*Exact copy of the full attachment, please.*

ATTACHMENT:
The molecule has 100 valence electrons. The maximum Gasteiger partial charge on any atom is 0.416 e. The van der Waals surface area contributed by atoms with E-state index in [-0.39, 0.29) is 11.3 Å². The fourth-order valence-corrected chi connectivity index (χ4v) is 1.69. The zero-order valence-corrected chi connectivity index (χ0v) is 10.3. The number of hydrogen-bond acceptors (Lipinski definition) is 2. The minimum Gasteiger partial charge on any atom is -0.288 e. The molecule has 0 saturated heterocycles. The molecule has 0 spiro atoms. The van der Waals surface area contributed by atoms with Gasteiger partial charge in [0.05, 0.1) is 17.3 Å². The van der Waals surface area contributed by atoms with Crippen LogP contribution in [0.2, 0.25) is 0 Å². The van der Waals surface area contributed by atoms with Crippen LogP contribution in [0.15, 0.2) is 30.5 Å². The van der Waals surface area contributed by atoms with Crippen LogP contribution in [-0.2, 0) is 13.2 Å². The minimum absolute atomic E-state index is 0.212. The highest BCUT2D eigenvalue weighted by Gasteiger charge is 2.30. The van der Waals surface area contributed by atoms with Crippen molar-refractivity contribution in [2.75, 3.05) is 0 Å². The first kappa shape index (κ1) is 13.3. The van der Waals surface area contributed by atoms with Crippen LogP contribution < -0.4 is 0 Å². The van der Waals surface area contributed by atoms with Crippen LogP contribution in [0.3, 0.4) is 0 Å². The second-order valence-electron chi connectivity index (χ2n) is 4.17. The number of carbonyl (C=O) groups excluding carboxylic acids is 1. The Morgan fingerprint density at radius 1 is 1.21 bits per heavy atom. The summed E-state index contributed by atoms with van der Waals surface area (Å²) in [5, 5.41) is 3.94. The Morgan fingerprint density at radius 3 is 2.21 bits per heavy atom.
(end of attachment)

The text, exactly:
The molecule has 100 valence electrons. The maximum Gasteiger partial charge on any atom is 0.416 e. The van der Waals surface area contributed by atoms with E-state index in [-0.39, 0.29) is 11.3 Å². The fourth-order valence-corrected chi connectivity index (χ4v) is 1.69. The zero-order valence-corrected chi connectivity index (χ0v) is 10.3. The number of hydrogen-bond acceptors (Lipinski definition) is 2. The minimum Gasteiger partial charge on any atom is -0.288 e. The molecule has 0 saturated heterocycles. The molecule has 0 spiro atoms. The van der Waals surface area contributed by atoms with Gasteiger partial charge in [0.05, 0.1) is 17.3 Å². The van der Waals surface area contributed by atoms with Crippen LogP contribution in [0.2, 0.25) is 0 Å². The van der Waals surface area contributed by atoms with Crippen LogP contribution in [0.15, 0.2) is 30.5 Å². The van der Waals surface area contributed by atoms with Crippen LogP contribution in [-0.2, 0) is 13.2 Å². The minimum absolute atomic E-state index is 0.212. The highest BCUT2D eigenvalue weighted by Gasteiger charge is 2.30. The van der Waals surface area contributed by atoms with Crippen molar-refractivity contribution in [2.75, 3.05) is 0 Å². The first kappa shape index (κ1) is 13.3. The van der Waals surface area contributed by atoms with Crippen LogP contribution < -0.4 is 0 Å². The van der Waals surface area contributed by atoms with Crippen LogP contribution in [0.3, 0.4) is 0 Å². The second-order valence-electron chi connectivity index (χ2n) is 4.17. The number of carbonyl (C=O) groups excluding carboxylic acids is 1. The Morgan fingerprint density at radius 1 is 1.21 bits per heavy atom. The summed E-state index contributed by atoms with van der Waals surface area (Å²) in [5, 5.41) is 3.94. The Morgan fingerprint density at radius 3 is 2.21 bits per heavy atom.